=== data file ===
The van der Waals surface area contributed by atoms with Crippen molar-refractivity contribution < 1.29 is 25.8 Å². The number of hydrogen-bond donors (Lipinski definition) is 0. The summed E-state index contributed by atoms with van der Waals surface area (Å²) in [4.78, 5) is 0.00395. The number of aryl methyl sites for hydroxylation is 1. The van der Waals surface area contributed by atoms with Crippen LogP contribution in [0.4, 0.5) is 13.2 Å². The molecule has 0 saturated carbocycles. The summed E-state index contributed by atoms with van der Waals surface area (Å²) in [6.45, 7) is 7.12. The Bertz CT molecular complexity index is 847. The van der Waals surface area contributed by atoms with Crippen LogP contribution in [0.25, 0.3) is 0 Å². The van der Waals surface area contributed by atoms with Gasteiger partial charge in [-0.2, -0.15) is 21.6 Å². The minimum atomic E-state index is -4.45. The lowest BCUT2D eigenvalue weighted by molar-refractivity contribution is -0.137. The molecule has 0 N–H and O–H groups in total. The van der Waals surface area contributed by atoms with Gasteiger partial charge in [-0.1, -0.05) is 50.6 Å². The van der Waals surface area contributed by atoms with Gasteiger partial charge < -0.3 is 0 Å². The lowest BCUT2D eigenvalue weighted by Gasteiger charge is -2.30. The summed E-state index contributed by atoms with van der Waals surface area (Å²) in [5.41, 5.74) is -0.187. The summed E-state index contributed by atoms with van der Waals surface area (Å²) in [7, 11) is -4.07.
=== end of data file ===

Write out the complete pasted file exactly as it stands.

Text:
The van der Waals surface area contributed by atoms with Crippen molar-refractivity contribution < 1.29 is 25.8 Å². The number of hydrogen-bond donors (Lipinski definition) is 0. The summed E-state index contributed by atoms with van der Waals surface area (Å²) in [4.78, 5) is 0.00395. The number of aryl methyl sites for hydroxylation is 1. The van der Waals surface area contributed by atoms with Crippen LogP contribution in [0.4, 0.5) is 13.2 Å². The molecule has 0 saturated carbocycles. The summed E-state index contributed by atoms with van der Waals surface area (Å²) in [6.45, 7) is 7.12. The Bertz CT molecular complexity index is 847. The van der Waals surface area contributed by atoms with Crippen LogP contribution in [0.25, 0.3) is 0 Å². The van der Waals surface area contributed by atoms with Gasteiger partial charge in [-0.2, -0.15) is 21.6 Å². The minimum atomic E-state index is -4.45. The lowest BCUT2D eigenvalue weighted by molar-refractivity contribution is -0.137. The molecule has 0 N–H and O–H groups in total. The van der Waals surface area contributed by atoms with Gasteiger partial charge in [-0.1, -0.05) is 50.6 Å². The van der Waals surface area contributed by atoms with Gasteiger partial charge < -0.3 is 0 Å². The lowest BCUT2D eigenvalue weighted by Gasteiger charge is -2.30. The summed E-state index contributed by atoms with van der Waals surface area (Å²) in [5.41, 5.74) is -0.187. The summed E-state index contributed by atoms with van der Waals surface area (Å²) in [7, 11) is -4.07.